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Thread: Chain Question

  1. #1
    Senior Member Gran Fondo's Avatar
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    Chain Question

    I replaced the 4500-mile old 108 link KMC chain that came on my bike with a 110 link Dura-Ace chain. The KMC one was stretched a bit so that it was almost as long as 109 Dura-Ace links. I'm running a compact double (50/34) in front and a 11/27 cassette in back. Should I remove two more links from the Dura-Ace chain, or is there nothing to worry about?

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    Packfodding 3 caloso's Avatar
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    I think you will be okay, but I wouldn't bother to count links. I always use Sheldon Brown's big-big+1 method.
    Cyclists of the world, unite! You have nothing to lube but your chains!

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    Senior Member escarpment's Avatar
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    +1 on sheldon brown,

    unless your derailleur's bottom pulley is rubbing the bottom of the chain when your in the higest gear, if that makes sense. you should be ok.

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    Despite a long standing respect for SB, I have always used Shimano's recommendation of largest chain ring - smallest rear cog - derailleur pulleys line up perpendicular to the ground that comes packaged with its derailleurs. It has never failed me. In this system the chain is threaded through both derailleurs when the measurement is established unlike with Sheldon's system. I can see how the Shimano recommendation might not work so well for a very low (largest) rear cog, but as I say, I have used it up to 28 on a short cage RD without fail.

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    The problem with the Shimano method is the pulleys may always be off vertical - angled a little backward with a slightly long chain and a little forward with an inch shorter chain.

    Campy's method recommends the longest possible chain that will never need to be lengthened if a cassette with a larger cog is added later. Thread the chain through the RD and put the chain in the little/little combination. Make the chain as long as possible - just long enough to swing the lower jockey pulley forward when the ends are brought together. Also be sure that the chain dues not rub on the pulley cage. The only time this method does not work is with a setup that exceeds the RDs wrap capacity.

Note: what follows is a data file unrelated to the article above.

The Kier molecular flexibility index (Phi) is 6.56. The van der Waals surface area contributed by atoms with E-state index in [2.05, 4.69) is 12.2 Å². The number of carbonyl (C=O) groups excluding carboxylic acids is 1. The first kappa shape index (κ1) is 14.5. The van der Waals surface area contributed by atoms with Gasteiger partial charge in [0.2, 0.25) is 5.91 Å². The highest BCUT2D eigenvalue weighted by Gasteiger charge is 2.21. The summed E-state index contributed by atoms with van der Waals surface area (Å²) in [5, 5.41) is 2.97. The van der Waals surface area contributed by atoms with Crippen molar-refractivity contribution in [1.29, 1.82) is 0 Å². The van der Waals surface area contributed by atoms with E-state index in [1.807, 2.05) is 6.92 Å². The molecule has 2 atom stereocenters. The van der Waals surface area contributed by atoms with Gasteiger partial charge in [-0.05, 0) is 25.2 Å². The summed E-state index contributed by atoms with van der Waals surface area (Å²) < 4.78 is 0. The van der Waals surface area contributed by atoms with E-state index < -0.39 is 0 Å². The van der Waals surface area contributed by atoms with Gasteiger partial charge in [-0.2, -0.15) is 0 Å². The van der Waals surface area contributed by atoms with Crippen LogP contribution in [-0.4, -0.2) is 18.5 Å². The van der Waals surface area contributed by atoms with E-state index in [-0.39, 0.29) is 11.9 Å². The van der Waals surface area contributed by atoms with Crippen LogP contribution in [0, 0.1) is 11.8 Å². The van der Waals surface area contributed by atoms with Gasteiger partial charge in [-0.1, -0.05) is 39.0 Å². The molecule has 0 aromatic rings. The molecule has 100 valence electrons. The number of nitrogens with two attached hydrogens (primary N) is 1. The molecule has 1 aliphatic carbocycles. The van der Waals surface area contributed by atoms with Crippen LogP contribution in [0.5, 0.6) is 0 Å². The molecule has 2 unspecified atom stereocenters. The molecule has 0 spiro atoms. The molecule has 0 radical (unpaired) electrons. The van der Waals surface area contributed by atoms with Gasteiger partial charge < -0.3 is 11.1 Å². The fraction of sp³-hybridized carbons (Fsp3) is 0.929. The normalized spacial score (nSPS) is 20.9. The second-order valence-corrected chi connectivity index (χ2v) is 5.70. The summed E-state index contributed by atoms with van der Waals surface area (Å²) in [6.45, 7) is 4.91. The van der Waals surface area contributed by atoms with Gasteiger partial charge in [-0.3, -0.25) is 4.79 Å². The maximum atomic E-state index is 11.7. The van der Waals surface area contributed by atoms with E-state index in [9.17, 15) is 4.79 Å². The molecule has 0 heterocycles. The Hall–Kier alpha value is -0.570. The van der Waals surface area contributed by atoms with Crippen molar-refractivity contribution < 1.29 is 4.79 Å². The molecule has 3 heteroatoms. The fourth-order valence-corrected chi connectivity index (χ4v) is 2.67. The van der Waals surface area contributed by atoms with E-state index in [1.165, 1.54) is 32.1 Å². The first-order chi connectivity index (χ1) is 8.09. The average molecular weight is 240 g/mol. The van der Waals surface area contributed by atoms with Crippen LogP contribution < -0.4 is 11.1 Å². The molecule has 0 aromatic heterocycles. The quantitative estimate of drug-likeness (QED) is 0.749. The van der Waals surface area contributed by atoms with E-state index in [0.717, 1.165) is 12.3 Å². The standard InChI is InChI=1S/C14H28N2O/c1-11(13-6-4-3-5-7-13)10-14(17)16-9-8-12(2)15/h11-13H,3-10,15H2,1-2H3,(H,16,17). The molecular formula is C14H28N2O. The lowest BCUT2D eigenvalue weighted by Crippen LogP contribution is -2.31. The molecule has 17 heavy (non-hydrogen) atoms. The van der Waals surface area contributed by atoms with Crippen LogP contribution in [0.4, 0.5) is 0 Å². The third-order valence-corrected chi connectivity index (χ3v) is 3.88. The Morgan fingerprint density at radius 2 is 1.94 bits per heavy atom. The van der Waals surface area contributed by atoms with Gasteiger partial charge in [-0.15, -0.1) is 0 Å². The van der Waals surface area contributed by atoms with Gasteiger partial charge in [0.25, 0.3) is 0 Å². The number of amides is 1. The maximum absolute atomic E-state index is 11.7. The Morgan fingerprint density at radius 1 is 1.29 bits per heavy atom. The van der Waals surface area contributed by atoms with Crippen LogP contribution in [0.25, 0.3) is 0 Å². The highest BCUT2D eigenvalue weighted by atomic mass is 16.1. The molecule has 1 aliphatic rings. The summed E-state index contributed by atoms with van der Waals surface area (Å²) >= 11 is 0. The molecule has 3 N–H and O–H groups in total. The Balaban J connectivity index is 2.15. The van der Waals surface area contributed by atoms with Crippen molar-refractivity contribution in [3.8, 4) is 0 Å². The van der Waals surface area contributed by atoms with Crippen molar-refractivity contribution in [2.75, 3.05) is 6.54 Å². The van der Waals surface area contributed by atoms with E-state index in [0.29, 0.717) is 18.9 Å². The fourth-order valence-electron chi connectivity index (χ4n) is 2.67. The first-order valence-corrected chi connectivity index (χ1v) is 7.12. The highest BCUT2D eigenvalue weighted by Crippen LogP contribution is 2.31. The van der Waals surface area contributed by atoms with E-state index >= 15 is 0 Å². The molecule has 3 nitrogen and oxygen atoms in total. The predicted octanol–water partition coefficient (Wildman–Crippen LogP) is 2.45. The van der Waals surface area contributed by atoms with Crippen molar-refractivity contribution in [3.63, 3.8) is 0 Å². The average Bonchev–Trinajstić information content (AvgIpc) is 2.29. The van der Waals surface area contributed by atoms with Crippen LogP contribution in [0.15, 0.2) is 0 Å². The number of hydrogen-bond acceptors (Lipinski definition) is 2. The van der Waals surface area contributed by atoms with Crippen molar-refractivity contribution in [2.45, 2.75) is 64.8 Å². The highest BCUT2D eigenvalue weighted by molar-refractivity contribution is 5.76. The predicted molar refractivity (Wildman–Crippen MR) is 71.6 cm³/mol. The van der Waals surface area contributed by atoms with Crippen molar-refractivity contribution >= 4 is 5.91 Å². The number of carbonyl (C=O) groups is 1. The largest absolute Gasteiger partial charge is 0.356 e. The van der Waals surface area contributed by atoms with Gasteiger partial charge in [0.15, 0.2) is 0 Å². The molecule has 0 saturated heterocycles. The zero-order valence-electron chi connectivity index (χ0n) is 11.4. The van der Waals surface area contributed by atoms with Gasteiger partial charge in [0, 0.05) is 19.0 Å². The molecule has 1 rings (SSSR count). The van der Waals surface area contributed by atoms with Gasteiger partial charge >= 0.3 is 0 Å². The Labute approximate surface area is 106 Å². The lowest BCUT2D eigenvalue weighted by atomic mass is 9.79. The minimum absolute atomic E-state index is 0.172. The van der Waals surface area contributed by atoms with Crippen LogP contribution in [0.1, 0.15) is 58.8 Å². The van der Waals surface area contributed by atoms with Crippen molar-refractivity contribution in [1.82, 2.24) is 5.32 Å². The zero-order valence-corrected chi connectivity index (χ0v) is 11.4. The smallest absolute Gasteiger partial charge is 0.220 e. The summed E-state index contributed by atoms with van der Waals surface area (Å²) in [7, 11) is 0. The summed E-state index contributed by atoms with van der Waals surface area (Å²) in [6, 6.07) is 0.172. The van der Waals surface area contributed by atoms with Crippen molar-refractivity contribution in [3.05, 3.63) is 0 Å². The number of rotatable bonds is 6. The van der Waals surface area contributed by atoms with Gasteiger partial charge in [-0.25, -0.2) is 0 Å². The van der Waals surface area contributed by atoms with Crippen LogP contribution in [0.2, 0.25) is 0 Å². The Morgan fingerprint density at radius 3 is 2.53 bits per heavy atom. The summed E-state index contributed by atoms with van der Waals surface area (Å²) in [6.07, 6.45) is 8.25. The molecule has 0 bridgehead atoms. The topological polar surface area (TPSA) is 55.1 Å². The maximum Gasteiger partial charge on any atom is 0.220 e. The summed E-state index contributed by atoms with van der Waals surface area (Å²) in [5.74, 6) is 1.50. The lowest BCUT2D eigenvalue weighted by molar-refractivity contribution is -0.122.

The big/big plus 1 inch method gives the shortest possible chain. Users also need to know that if the ends of the chain that are brought together when wrapping the big/big are the same and can't be joined, then you add 1-1/2 inches or 3 links to get the minimum length. This is the best method to use if the setup exceeds the RD's wrap capacity, but would also result in the chain hanging loose when using the little ring and some of the smallest cogs.

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    Senior Member Gran Fondo's Avatar
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    Quote Originally Posted by escarpment View Post
    +1 on sheldon brown,

    unless your derailleur's bottom pulley is rubbing the bottom of the chain when your in the higest gear, if that makes sense. you should be ok.
    Not sure what "big-big+1" means, but the chain does get very close to rubbing itself near the lower pulley on the RD, so maybe I should take another two links out. Wished I would have known about that before I removed the links becasue this will cause me to use the spare pin that Shimano provided with the chain (and they don't recommend breaking the chain in the same place).

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    Quote Originally Posted by DaveSSS View Post
    The problem with the Shimano method is the pulleys may always be off vertical - angled a little backward with a slightly long chain and a little forward with an inch shorter chain.
    Well that is true, but I have never had it cause a problem. If it is tilting very slightly to the rear, that would be a chain a little on the long side, to the front would be a chain slightly too short. As you say you want to choose the length for which one more or less link makes the two pulleys point the other way. Depending upon your philosophy you can choose which one you prefer. The same thing happens with all chain fitting methods. For example in the largest-largest+1 method, the fit isn't exact either in most cases, but if you insist the chain must come together and have no separation, you will almost always be a little long. You don't allow it to be a little short. So with Shimano you could achieve the same thing by always having the pulleys either perfectly vertical OR slightly pointing down to the rear. No real difference there.

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    Packfodding 3 caloso's Avatar
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    Quote Originally Posted by Gran Fondo View Post
    Not sure what "big-big+1" means, but the chain does get very close to rubbing itself near the lower pulley on the RD, so maybe I should take another two links out. Wished I would have known about that before I removed the links becasue this will cause me to use the spare pin that Shimano provided with the chain (and they don't recommend breaking the chain in the same place).
    http://sheldonbrown.com/derailer-adjustment.html#chain

    Note that if you swap cassettes or wheels (I have crit wheels (11-23) and climbing wheels (12-28), for example), size it with the cassette with the biggest big cog.
    Cyclists of the world, unite! You have nothing to lube but your chains!

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